A small calf steps up to an opening on one wall of the barn at Aghaloma Farms in Knox, sticking its head through the metal-lined opening that’s shaped like an oval pulled outward in the middle, and clamps onto a small tube.

In the small room next to the calf area, a machine is funneling milk replacer through the tube to the calf. Once the calf has had 5 quarts of the liquid, the machine will stop sending the food its way.

When the calf enters the area to reach the computerized milk dispenser system, flanked by two guard rails, a black sensor box on its left reads a yellow chip in the calf’s left ear. The program keeps track of each calf separately, monitoring how much they drink. None are given more than 5 quarts and if they drink less, the farmers know to check up on them.

A calf drinks a milk replacment that comes from a computerized dispenser programmed for each calf at Aghaloma Farm in Knox. The milk machine reads information from the round computer chip on the calf's left ear.

A calf drinks a milk replacement that comes from a computerized dispenser programmed for each calf at Aghaloma Farm in Knox. The milk machine reads information from the round computer chip on the calf’s left ear. David Leaming/Morning Sentinel

Aghaloma Farms is one of a few dozen farms in Maine that have folded automated farm technology into their routines.

One of the newest to embrace the technology is Misty Meadows Farm in Clinton. The farm, which has been a Maine Farm Days host for years, is busy installing the calf-feeding technology this December with the hopes the new system will be up and running by January. Kimberly Wright, a co-owner of the farm, said the project has been “a year in the making,” partly due to research and partly due to construction.

While Maine farmers may be embracing automatic feeders, they are slow to take on one kind of technology that has expanded internationally – automatic milking.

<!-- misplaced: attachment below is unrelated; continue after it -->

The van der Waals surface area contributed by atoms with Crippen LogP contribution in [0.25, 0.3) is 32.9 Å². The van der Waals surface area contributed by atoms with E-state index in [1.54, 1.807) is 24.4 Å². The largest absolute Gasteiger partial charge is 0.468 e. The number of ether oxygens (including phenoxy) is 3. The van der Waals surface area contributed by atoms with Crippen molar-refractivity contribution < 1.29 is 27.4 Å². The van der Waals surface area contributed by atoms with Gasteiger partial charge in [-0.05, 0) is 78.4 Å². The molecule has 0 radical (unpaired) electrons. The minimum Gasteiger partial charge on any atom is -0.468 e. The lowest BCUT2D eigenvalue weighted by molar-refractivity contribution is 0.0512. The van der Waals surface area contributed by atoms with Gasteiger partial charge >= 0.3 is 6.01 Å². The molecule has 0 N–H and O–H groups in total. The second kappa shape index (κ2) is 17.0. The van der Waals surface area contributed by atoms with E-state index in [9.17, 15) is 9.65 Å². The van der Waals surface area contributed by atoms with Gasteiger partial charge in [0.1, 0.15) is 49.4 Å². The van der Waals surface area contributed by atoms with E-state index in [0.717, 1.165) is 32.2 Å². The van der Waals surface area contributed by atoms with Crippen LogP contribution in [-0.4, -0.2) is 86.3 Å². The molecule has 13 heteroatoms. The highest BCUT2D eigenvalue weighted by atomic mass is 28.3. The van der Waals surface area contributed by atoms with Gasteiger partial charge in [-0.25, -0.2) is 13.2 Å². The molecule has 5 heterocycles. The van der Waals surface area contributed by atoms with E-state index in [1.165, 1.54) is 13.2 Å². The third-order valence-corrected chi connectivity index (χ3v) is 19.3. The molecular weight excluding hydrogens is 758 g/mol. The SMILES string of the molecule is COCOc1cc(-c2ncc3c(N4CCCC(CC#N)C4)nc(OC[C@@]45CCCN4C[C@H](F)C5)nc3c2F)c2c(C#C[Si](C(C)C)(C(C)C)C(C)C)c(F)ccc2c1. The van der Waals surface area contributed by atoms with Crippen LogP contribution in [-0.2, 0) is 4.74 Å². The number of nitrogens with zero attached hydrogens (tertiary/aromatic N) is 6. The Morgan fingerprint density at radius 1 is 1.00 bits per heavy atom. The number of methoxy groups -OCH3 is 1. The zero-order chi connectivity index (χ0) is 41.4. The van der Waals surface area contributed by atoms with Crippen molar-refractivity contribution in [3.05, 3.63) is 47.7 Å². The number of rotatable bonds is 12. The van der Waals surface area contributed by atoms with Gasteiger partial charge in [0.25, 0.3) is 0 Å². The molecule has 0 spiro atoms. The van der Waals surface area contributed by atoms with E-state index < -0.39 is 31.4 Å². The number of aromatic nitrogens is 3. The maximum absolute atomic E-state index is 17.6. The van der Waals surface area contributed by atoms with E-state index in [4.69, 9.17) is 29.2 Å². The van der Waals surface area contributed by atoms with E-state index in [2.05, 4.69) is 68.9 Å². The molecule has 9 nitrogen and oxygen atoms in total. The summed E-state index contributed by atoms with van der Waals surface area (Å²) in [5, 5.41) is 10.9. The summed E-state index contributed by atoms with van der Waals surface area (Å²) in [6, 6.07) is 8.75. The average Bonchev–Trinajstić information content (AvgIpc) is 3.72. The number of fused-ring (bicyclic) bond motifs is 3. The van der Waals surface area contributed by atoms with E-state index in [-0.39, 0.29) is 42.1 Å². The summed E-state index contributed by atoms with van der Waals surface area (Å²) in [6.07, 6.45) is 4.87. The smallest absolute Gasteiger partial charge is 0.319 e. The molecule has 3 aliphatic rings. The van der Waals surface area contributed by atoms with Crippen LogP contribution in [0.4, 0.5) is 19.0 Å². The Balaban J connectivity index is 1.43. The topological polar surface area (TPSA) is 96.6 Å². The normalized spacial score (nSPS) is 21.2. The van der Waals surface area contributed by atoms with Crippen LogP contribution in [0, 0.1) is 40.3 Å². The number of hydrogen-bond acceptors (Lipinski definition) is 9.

While on his sabbatical in Europe more than a year ago, Richard Kersbergen, a professor for the University of Maine Cooperative Extension, said he found that about half of Netherlands farms use “robots” to milk their cows. Farms in Vermont and New Hampshire are using that technology to save time and improve cow behavior, he said, but as of now no farmers in Maine have a machine for automated milking.

“In Maine, there’s a lot of interest, but no one wants to be the first,” Kersbergen said. “You want to make sure you’ve got the technical support nearby, and right now the nearest technical support is in Vermont.”

Evan Fisher pours buckets of formula to be fed to the calves as TJ Wright, right, helps at Misty Meadows Farm on Clinton on Friday.

Evan Fisher pours buckets of formula to be fed to the calves as TJ Wright, right, helps at Misty Meadows Farm on Clinton on Friday. Michael G. Seamans/Morning Sentinel

At Misty Meadows, the calves are kept in hutches, or small plastic or wooden structures that can hold one calf, sometimes more. But soon they’ll be moved to a single structure the farmers built to incorporate the automatic calf feeders. Wright said they are hopeful the automation will make the farm more efficient.

“Winters in Maine are not easy at all. The calves in hutches are really labor-intensive,” she said. “Like any industry, efficiency is becoming your only way to survive.”

In order to justify a technician living in Maine, enough farms would have to employ the technology first, Kersbergen said, which has its own barriers. All told, it can cost $250,000 after the farm builds a new structure to facilitate the milking robot.

But Kersbergen said the technology shows significant benefits, too.

“You also reduce your labor costs considerably,” he said. Most systems also store data on each animal, which can be extremely useful for farmers.

The cows seem to like the robots better, too, Kersbergen said.

“Behaviorwise, it’s just an incredible difference,” he said. “Cows are creatures of habit. They like consistency. There’s a lot more consistency with a robot than there is with a human, because they’re going to get milked the exact same way each time.”

The cows also have more free will with automated systems — they go to the robot when they want to be milked, not the other way around.

“You’ll find that it’s just incredibly quiet and calm in there,” Kersbergen said.


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